The trick here is the difference between a statement and a line. Loop bodies will only execute the next statement, unless there are curly braces, in which case the loop will execute the whole block inside the curly braces. (As mentioned in other answers, it is always good practice to use curly braces for every loop and if statement. This makes the code easier to understand, and easier to correctly modify.)
To your specific example:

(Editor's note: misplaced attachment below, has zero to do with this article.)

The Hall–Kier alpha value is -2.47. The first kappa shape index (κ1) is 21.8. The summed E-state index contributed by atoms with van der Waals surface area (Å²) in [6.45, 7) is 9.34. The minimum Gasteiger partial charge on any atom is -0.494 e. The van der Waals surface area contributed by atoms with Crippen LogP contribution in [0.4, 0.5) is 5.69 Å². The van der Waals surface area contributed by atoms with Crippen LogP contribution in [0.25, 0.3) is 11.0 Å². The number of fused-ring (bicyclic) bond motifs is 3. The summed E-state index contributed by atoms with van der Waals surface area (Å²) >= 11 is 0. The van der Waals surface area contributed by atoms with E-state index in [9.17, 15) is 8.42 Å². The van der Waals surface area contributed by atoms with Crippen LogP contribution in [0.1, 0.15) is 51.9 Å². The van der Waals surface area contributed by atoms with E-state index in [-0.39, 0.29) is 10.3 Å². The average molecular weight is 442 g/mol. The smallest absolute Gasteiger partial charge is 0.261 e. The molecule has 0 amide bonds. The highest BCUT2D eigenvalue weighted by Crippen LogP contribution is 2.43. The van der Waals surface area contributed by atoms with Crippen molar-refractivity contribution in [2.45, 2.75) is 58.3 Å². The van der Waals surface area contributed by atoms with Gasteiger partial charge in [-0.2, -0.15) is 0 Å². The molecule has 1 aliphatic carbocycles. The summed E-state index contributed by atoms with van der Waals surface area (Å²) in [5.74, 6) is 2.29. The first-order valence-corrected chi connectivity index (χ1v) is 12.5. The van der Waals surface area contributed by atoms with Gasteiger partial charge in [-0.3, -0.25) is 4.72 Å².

An if-else statement in java is considered to be a single statement.
In addition, the following would be a valid single-line statement:
else if (someOtherBoolean)
You could add as many else-if's as you wanted, and the compiler would still view it as a single statement. However, if you don't use the else, it views it as a separate line. For example:
for(int a=0; a<list.size; a++)
if(list.get(a) == 1)
if(list.get(a) == 2)
This code actually won't compile, because the second
if statement is outside the scope of the
for loop, hence the int
a doesn't exist there.